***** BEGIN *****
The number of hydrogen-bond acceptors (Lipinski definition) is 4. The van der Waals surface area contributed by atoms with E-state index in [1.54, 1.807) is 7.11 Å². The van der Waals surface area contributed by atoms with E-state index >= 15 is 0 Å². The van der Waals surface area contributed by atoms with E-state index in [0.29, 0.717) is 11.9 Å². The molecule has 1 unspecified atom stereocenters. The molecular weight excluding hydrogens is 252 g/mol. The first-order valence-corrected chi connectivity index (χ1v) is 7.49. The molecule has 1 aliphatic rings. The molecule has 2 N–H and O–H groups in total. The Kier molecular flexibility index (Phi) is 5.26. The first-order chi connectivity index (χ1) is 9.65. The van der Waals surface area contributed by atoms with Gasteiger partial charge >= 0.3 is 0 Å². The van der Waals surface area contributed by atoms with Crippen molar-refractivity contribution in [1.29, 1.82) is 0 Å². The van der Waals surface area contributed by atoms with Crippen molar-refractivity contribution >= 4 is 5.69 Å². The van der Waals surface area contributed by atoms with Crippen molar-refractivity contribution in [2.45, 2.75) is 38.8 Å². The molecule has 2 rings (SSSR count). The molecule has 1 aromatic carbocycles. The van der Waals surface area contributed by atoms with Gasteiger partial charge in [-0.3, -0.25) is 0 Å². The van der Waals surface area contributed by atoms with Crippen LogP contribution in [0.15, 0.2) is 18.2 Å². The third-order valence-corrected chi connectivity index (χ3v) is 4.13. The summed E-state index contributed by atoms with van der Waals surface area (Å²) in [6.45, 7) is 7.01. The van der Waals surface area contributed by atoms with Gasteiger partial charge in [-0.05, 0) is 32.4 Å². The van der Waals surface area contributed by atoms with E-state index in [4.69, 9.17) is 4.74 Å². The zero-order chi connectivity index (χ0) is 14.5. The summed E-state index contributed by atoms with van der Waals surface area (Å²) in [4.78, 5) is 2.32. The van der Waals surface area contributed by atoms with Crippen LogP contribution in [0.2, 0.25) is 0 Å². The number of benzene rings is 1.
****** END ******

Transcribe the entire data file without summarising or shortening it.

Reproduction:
The number of hydrogen-bond acceptors (Lipinski definition) is 4. The van der Waals surface area contributed by atoms with E-state index in [1.54, 1.807) is 7.11 Å². The van der Waals surface area contributed by atoms with E-state index >= 15 is 0 Å². The van der Waals surface area contributed by atoms with E-state index in [0.29, 0.717) is 11.9 Å². The molecule has 1 unspecified atom stereocenters. The molecular weight excluding hydrogens is 252 g/mol. The first-order valence-corrected chi connectivity index (χ1v) is 7.49. The molecule has 1 aliphatic rings. The molecule has 2 N–H and O–H groups in total. The Kier molecular flexibility index (Phi) is 5.26. The first-order chi connectivity index (χ1) is 9.65. The van der Waals surface area contributed by atoms with Gasteiger partial charge >= 0.3 is 0 Å². The van der Waals surface area contributed by atoms with Crippen molar-refractivity contribution in [1.29, 1.82) is 0 Å². The van der Waals surface area contributed by atoms with Crippen molar-refractivity contribution >= 4 is 5.69 Å². The van der Waals surface area contributed by atoms with Crippen molar-refractivity contribution in [2.45, 2.75) is 38.8 Å². The molecule has 2 rings (SSSR count). The molecule has 1 aromatic carbocycles. The van der Waals surface area contributed by atoms with Gasteiger partial charge in [-0.3, -0.25) is 0 Å². The van der Waals surface area contributed by atoms with Crippen LogP contribution in [0.15, 0.2) is 18.2 Å². The third-order valence-corrected chi connectivity index (χ3v) is 4.13. The summed E-state index contributed by atoms with van der Waals surface area (Å²) in [6.45, 7) is 7.01. The van der Waals surface area contributed by atoms with Gasteiger partial charge in [-0.05, 0) is 32.4 Å². The van der Waals surface area contributed by atoms with E-state index in [4.69, 9.17) is 4.74 Å². The zero-order chi connectivity index (χ0) is 14.5. The summed E-state index contributed by atoms with van der Waals surface area (Å²) in [4.78, 5) is 2.32. The van der Waals surface area contributed by atoms with Crippen LogP contribution in [0.2, 0.25) is 0 Å². The number of benzene rings is 1.